“Very well said. What were your observations on slavery in the American South?”
“I have long been struck by the irony that those who have owned slaves have cried the loudest about their own freedom being taken away, but Mr. Johnson already noticed that, I believe.”
“Indeed he did. Did you have a lot of personal relationship with slaveowners?”
“I did indeed, quite a lot, in both the loyal as well as rebel areas. I did not find any great difference in the treatment of slaves between the two.”
“Has your family ever owned any slaves?”
“Not to my knowledge, but I must admit I am still learning about my own holdings.”
“Are there any ways that you want to serve the interests of British well-being through your financial interests?”
“I would like to do so, though I believe I will have to determine what sort of interests I have.”
“I look forward to hearing that.”
“I’m sure you will. It is a pleasure to meet you at last, though.”
“I’m glad you have been able to come to London. I look forward to having you enjoy a family dinner with me and my family tonight.”
“Hopefully it is time well spent for everyone involved. I have always enjoyed a good family dinner and look forward to getting to know you all better.”
“I do have a personal question to ask.”
“How has your governess been?”
“I have been pleased so far. My cousin has had a good time learning and developing those areas of knowledge that she has been learning, and the governess appears to be very good not only when it comes to knowledge but also in deportment.”
“Is your cousin your ward, then?”
“That is correct, much like your daughter.”
“I am glad to hear that.”
Lord Lipton inquired further with Lord Sydney about other matters, including the question of prisoners and transportation, as that was an issue that Lord Lipton had been reading about and knew that Lord Sydney would have an interest in. He heard about the issues that Lord Sydney had in sending prisoners to the now-independent colonies and where else they could go. He enjoyed finding out that there was a plan for how this problem was to be addressed.
After the meeting was done, Lord Lipton returned to his carriage and retuned home, doing a bit of reading and visiting with people and spending a bit of time at Whie’s enjoying tea before it was time for him to go to supper. While he did so, he was unaware that he drew the attention of others, who found out through the grapevine (as these things tend to happen), that the mysterious man with the striking walking stick was in fact a Viscount of more than ten thousand a year and single as well, gracious and not extravagant, not given to gaming or seduction but someone who had charmed more than one person in the course of dropping in to visit others over the course of the few days that he had already been in town. From such little steps a reputation was being formed.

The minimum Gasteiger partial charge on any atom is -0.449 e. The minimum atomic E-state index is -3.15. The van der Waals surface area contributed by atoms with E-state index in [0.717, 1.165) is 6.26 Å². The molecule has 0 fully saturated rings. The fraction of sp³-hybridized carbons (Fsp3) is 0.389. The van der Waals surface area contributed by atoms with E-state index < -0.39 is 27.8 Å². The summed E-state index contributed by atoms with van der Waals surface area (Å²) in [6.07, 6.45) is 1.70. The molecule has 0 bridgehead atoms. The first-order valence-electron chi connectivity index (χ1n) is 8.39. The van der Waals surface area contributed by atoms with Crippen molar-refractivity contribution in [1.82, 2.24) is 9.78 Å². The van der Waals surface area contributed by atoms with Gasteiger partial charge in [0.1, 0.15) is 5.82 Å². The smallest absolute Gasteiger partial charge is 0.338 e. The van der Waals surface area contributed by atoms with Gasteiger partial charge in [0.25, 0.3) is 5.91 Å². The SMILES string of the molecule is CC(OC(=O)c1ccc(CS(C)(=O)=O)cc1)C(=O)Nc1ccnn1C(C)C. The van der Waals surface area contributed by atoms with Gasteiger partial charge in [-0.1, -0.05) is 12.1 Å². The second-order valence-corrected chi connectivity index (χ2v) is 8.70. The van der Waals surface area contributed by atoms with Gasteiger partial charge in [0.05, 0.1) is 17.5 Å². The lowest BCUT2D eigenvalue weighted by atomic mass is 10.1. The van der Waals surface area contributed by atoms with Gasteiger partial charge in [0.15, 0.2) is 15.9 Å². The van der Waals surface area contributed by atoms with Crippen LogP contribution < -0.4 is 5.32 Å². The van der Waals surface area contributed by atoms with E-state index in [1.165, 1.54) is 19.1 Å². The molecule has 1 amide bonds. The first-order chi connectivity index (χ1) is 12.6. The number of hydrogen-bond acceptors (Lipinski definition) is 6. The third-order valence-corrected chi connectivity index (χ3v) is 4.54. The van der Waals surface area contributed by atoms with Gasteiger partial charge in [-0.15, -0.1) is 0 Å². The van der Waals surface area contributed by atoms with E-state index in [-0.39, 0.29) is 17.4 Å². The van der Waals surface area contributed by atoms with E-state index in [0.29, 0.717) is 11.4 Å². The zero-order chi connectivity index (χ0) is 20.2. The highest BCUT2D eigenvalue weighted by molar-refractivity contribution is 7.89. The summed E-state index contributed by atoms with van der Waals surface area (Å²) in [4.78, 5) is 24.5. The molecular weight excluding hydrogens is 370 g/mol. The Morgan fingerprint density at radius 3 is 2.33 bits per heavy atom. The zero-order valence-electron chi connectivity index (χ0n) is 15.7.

Not everyone who saw him was pleased, though. There were those who saw his unpretentious ways as a rebuke of others, who saw his restraint as a sign of disapproval of the flamboyant behavior of many in the city, and who saw in his wit a mind that concealed what he thought behind gentle jest and polite bromides. His habitual reserve, formed by years spent in unsafe circumstances where it was not free to reveal what was thought and felt inside, made him seem untrustworthy to those who valued either the affectation or the reality of unreserved communication, and whatever else one could get, one would not get an absence of reserve.
But on the whole, Lord Lipton had reason to be pleased as he went through the day and prepared for a family dinner. He tried to remember the last time he had been able to enjoy such a thing. I had been quite a while. If one did not count his own dinners with polite but hardly sparkling wit with his cousin and her governess, or the family dinners that he had sometimes enjoyed with his mother and stepfather in Nassau, it had been a very long time indeed, not since the days of the occupation of Savannah and Charleston, and who knows what had become of such people in the intervening years of war? Certainly none of them sent him messages inviting him to their dances or encouraging his awkward efforts at courtship with their maiden aunts and sisters and debutante daughters. No, it had been a very long time since such a thing happened, and Lord Lipton looked forward to the dinner, but also felt a sense of apprehension in that he was not at all sure of how he would appear to his company and what exactly was expected or wanted from him in such a performance. And they, it must be admitted, were similarly curious to see how he would think of them and enjoy their own company, seeing as he was a man known mainly for his abstraction and for his writing to the family thus far.